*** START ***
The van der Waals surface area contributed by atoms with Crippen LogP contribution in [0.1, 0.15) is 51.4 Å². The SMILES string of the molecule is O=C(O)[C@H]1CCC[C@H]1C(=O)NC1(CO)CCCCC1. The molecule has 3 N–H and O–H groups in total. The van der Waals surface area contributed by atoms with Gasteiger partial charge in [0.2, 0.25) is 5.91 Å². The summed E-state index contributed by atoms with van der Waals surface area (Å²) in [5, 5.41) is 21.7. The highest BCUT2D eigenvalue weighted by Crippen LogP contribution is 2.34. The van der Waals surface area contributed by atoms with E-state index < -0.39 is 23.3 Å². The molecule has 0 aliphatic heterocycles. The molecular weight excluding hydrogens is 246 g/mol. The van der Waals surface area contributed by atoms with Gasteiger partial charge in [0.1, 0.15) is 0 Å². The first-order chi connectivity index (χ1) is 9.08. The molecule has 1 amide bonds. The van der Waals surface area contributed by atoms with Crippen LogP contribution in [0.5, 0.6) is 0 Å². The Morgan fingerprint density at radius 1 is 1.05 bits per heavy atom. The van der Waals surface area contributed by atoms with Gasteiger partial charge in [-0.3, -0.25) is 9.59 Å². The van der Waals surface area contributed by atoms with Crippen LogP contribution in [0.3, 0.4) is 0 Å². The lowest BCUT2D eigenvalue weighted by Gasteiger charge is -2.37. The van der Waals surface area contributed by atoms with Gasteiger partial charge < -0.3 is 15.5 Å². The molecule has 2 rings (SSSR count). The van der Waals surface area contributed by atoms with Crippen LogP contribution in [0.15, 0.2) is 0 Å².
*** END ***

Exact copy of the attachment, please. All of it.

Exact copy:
The van der Waals surface area contributed by atoms with Crippen LogP contribution in [0.1, 0.15) is 51.4 Å². The SMILES string of the molecule is O=C(O)[C@H]1CCC[C@H]1C(=O)NC1(CO)CCCCC1. The molecule has 3 N–H and O–H groups in total. The van der Waals surface area contributed by atoms with Gasteiger partial charge in [0.2, 0.25) is 5.91 Å². The summed E-state index contributed by atoms with van der Waals surface area (Å²) in [5, 5.41) is 21.7. The highest BCUT2D eigenvalue weighted by Crippen LogP contribution is 2.34. The van der Waals surface area contributed by atoms with E-state index < -0.39 is 23.3 Å². The molecule has 0 aliphatic heterocycles. The molecular weight excluding hydrogens is 246 g/mol. The van der Waals surface area contributed by atoms with Gasteiger partial charge in [0.1, 0.15) is 0 Å². The first-order chi connectivity index (χ1) is 9.08. The molecule has 1 amide bonds. The van der Waals surface area contributed by atoms with Crippen LogP contribution in [0.5, 0.6) is 0 Å². The Morgan fingerprint density at radius 1 is 1.05 bits per heavy atom. The van der Waals surface area contributed by atoms with Gasteiger partial charge in [-0.3, -0.25) is 9.59 Å². The van der Waals surface area contributed by atoms with Crippen LogP contribution in [0.3, 0.4) is 0 Å². The lowest BCUT2D eigenvalue weighted by Gasteiger charge is -2.37. The van der Waals surface area contributed by atoms with Gasteiger partial charge < -0.3 is 15.5 Å². The molecule has 2 rings (SSSR count). The van der Waals surface area contributed by atoms with Crippen LogP contribution in [0.15, 0.2) is 0 Å².